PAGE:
Is conceal carry proposal necessary? Print
Eye on the Capitol
Thursday, Jun. 02, 2011 -- 12:00 AM

Eye on the Capitol by John Huebscher

The right to bear arms is protected by the Second Amendment to the U.S. Constitution and by the Wisconsin Constitution.

But that right, like many others, is not absolute and may be regulated to a certain extent. One such regulation is our state’s current ban on carrying concealed weapons.

Proposal up for consideration

Wisconsin is nearly alone in that regard. For some time this fact has fueled a desire to join other states in permitting citizens to carry a concealed weapon (CCW). Such legislation has passed twice in recent years only to be vetoed by Governor Doyle.

This year the Legislature is considering the proposal again. Passage is likely, at least in some form.

But the bill’s popularity notwithstanding, it remains fair to ask, is it necessary?

Wisconsin may be nearly alone among the 50 states in banning concealed weapons, but no one has made a compelling case that the ban has made our state less safe or creates a haven for violent criminals. Indeed, our crime rates remain comparatively low.

Safety concerns

For a number of reasons, the Wisconsin Catholic Conference (WCC) has also opposed conceal and carry laws in the past.

Safety is one reason. Both supporters and opponents of CCW agree that if the bills were to pass, the sale of handguns in the state would increase significantly. This proliferation of guns in our state is a cause for concern.

The concern stems not from a fear that it will likely unleash a wave of intentional violence. Rather, it stems from the fact that a greater prevalence of guns is associated with greater numbers of accidental or unintentional firearm injuries and deaths. Moreover, such deaths are often among children, women, and the elderly.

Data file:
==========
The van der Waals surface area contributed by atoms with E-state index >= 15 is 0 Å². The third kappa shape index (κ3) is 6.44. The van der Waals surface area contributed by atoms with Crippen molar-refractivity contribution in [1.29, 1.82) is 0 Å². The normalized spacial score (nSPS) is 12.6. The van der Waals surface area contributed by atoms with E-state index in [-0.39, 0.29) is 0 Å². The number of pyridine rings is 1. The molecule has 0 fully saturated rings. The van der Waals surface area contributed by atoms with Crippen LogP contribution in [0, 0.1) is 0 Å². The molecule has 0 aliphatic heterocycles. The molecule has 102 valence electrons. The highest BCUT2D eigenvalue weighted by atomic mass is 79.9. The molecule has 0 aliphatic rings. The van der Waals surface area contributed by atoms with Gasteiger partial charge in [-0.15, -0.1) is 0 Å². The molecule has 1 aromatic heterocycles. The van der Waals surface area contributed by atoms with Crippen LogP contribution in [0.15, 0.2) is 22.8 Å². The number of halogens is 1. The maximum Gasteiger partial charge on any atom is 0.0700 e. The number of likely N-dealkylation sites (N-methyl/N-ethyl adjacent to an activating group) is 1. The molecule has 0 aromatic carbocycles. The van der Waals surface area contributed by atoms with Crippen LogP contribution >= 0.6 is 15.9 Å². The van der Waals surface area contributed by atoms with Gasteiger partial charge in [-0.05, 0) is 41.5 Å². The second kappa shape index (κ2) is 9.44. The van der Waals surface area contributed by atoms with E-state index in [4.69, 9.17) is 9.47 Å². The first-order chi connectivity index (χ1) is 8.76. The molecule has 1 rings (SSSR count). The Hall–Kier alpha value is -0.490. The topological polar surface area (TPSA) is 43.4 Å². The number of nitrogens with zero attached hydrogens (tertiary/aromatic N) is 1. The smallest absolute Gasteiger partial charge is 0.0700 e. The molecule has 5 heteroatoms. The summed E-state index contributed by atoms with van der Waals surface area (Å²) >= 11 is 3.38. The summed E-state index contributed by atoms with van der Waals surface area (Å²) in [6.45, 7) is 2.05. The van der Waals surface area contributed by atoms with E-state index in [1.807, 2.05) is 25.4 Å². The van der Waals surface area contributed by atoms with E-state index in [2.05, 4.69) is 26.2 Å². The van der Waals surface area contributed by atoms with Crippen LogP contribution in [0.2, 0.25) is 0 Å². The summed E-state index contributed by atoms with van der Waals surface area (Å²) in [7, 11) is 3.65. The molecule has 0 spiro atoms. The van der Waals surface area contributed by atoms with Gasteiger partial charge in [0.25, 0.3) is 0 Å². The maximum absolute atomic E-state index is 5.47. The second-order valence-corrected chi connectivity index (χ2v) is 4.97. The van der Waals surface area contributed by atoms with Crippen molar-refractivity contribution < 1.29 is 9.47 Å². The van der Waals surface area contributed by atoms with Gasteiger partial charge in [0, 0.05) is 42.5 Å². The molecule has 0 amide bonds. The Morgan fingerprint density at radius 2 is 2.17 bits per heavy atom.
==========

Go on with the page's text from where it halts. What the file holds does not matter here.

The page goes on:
Unlike hunting rifles, which are locked away when not in use, handguns are designed to be readily accessible and easily used. An altercation in which a gun is present is more likely to end in injury or death then when a gun is not present.

Lack of adequate exceptions

A second concern is that the proposals do not have adequate exceptions. The bills ban concealed weapons from government buildings and schools. However, concealed weapons will be permitted in churches, chapels, hospitals, and other public spaces.

Many of the states that permit the carrying of concealed weapons have certain limitations. More than a dozen states ban concealed weapons from churches, a number of others bar them from hospitals. If the bill is enacted here, Wisconsin should follow suit on these points.

Impact on our democracy

A third concern is the impact conceal and carry proposals have on our democracy. If we encourage more and more Americans to arm themselves, what does this say about our respect for and trust in our law enforcement agencies and other public institutions? What message are we sending our children?

And what are the long-term implications for our state and our nation if virtually no public space is gun free? Are our expectations of one another so low that we cannot imagine the existence of public spaces, such as houses of worship, as oases of peace?

As these bills are debated, we hope that legislators find a way to harmonize the rights of gun owners with those citizens who want to maintain certain community spaces free of weapons.

John Huebscher is executive director of the Wisconsin Catholic Conference.